Sailfish leaps out of water and stabs Florida woman in the groin

Sailfish leaps out of water and stabs Florida woman in the groin

Related video: Fishermen reel in a huge shark only to discover it's been half eaten

Sammy Hitzke Fishing/YouTube

A 100-pound sailfish which was being reeled onto a boat off the coast of Florida jumped out of the water, into the air and stabbed a woman in the groin, according to a county sheriff’s office in the US state.

Katherine Perkins, 73, was by the boat’s centre console on 19 July when she was impaled by the fish, which is similar to the swordfish in that it has a pointy bill at the front of it – something you don’t really want near your privates.

She was standing to photograph friends Louis Toth and Dominic Belleza with the catch when the incident occurred, with the two mates applying pressure to the wound as they headed back to dry land.

Katherine was airlifted to hospital, with a HCA Florida Lawnwood Hospital spokesperson telling CNN she was in a good condition.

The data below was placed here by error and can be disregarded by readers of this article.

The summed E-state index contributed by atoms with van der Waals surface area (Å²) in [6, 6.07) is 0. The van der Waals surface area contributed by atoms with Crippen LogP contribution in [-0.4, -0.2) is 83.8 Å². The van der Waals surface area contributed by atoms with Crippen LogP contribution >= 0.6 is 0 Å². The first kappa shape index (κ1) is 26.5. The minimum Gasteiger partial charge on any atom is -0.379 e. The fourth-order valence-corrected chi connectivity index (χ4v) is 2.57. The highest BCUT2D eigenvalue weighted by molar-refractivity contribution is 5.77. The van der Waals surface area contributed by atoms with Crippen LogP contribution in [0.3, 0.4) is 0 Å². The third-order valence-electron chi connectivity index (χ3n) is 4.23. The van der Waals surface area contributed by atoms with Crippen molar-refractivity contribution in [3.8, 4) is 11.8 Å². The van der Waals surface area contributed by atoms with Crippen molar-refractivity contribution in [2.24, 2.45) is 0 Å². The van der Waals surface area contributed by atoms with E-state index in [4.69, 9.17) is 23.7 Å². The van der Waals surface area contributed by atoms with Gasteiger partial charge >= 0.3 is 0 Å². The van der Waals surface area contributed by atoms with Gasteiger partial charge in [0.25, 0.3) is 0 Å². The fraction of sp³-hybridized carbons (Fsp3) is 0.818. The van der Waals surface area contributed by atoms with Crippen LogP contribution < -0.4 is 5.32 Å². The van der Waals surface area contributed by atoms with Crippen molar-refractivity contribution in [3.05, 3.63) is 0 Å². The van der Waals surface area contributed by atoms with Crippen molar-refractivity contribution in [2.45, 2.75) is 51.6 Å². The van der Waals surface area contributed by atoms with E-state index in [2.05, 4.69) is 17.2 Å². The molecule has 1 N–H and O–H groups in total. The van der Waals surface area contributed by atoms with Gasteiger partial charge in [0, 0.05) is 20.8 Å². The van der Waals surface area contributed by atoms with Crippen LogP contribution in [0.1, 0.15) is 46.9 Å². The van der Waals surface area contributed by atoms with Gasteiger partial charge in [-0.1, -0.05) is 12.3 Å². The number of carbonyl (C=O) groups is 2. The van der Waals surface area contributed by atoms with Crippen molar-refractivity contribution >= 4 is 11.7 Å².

Martin County Sheriff’s Office said the woman didn’t have time to react to the incident – which occurred two miles out from Stuart, north of Palm Beach – as the fish leapt out of the sea so quickly.

According to National Geographic, sailfish are the fastest fish in the ocean, as they can reach speeds of 68 miles per hour – a fact which is all the more troubling when you consider the fact the animal charged at the boat before ending up in Katherine’s groin.

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It isn’t the first time people on board a boat have been left shocked by a catch, as two fisherman reeled in a “find of a lifetime” back in April in the form of a half-eaten shark.

Shaun Whale and Sammy Hitzke, from Australia, shared a video of the fish with a giant chunk missing from it onto YouTube, where it went viral.

Sammy said: “This is epic. Proper epic. He’s got three-quarters of himself missing – that is a proper monster of the deep.”

The shark was later confirmed to have been a thresher shark, a species often targeted for its skin, livers and meat with their fins used for shark-fin soup.

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